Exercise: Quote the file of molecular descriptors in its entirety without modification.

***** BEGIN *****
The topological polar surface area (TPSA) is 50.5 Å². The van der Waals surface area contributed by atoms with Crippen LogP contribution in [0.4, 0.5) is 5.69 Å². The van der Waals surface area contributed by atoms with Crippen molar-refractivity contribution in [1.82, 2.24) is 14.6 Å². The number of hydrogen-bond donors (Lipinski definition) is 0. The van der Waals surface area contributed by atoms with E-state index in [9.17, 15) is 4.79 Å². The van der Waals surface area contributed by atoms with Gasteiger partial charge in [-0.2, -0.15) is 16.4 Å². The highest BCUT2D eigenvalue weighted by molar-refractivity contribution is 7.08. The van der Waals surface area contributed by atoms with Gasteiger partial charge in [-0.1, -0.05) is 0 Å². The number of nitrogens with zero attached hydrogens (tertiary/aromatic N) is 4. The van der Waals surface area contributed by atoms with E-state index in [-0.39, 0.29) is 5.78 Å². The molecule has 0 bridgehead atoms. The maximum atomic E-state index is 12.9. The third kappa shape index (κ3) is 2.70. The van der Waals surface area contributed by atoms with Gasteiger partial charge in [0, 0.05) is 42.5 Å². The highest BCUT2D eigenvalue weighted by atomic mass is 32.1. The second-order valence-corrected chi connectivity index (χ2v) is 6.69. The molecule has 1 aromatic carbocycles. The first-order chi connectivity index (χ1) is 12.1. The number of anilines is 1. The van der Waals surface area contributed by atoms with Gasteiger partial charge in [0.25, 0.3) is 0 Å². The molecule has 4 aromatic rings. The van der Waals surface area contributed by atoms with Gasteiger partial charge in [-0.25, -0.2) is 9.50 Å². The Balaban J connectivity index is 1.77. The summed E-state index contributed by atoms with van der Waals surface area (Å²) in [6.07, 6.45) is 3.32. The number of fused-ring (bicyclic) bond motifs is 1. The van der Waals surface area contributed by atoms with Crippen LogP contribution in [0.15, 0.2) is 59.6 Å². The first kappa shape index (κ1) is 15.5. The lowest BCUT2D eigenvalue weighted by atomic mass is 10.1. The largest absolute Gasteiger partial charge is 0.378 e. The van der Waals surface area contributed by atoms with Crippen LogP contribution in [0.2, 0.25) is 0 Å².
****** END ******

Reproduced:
The topological polar surface area (TPSA) is 50.5 Å². The van der Waals surface area contributed by atoms with Crippen LogP contribution in [0.4, 0.5) is 5.69 Å². The van der Waals surface area contributed by atoms with Crippen molar-refractivity contribution in [1.82, 2.24) is 14.6 Å². The number of hydrogen-bond donors (Lipinski definition) is 0. The van der Waals surface area contributed by atoms with E-state index in [9.17, 15) is 4.79 Å². The van der Waals surface area contributed by atoms with Gasteiger partial charge in [-0.2, -0.15) is 16.4 Å². The highest BCUT2D eigenvalue weighted by molar-refractivity contribution is 7.08. The van der Waals surface area contributed by atoms with Gasteiger partial charge in [-0.1, -0.05) is 0 Å². The number of nitrogens with zero attached hydrogens (tertiary/aromatic N) is 4. The van der Waals surface area contributed by atoms with E-state index in [-0.39, 0.29) is 5.78 Å². The molecule has 0 bridgehead atoms. The maximum atomic E-state index is 12.9. The third kappa shape index (κ3) is 2.70. The van der Waals surface area contributed by atoms with Gasteiger partial charge in [0, 0.05) is 42.5 Å². The highest BCUT2D eigenvalue weighted by atomic mass is 32.1. The second-order valence-corrected chi connectivity index (χ2v) is 6.69. The molecule has 1 aromatic carbocycles. The first-order chi connectivity index (χ1) is 12.1. The number of anilines is 1. The van der Waals surface area contributed by atoms with Gasteiger partial charge in [0.25, 0.3) is 0 Å². The molecule has 4 aromatic rings. The van der Waals surface area contributed by atoms with Gasteiger partial charge in [-0.25, -0.2) is 9.50 Å². The Balaban J connectivity index is 1.77. The summed E-state index contributed by atoms with van der Waals surface area (Å²) in [6.07, 6.45) is 3.32. The number of fused-ring (bicyclic) bond motifs is 1. The van der Waals surface area contributed by atoms with Crippen LogP contribution in [0.15, 0.2) is 59.6 Å². The first kappa shape index (κ1) is 15.5. The lowest BCUT2D eigenvalue weighted by atomic mass is 10.1. The largest absolute Gasteiger partial charge is 0.378 e. The van der Waals surface area contributed by atoms with Crippen LogP contribution in [0.2, 0.25) is 0 Å².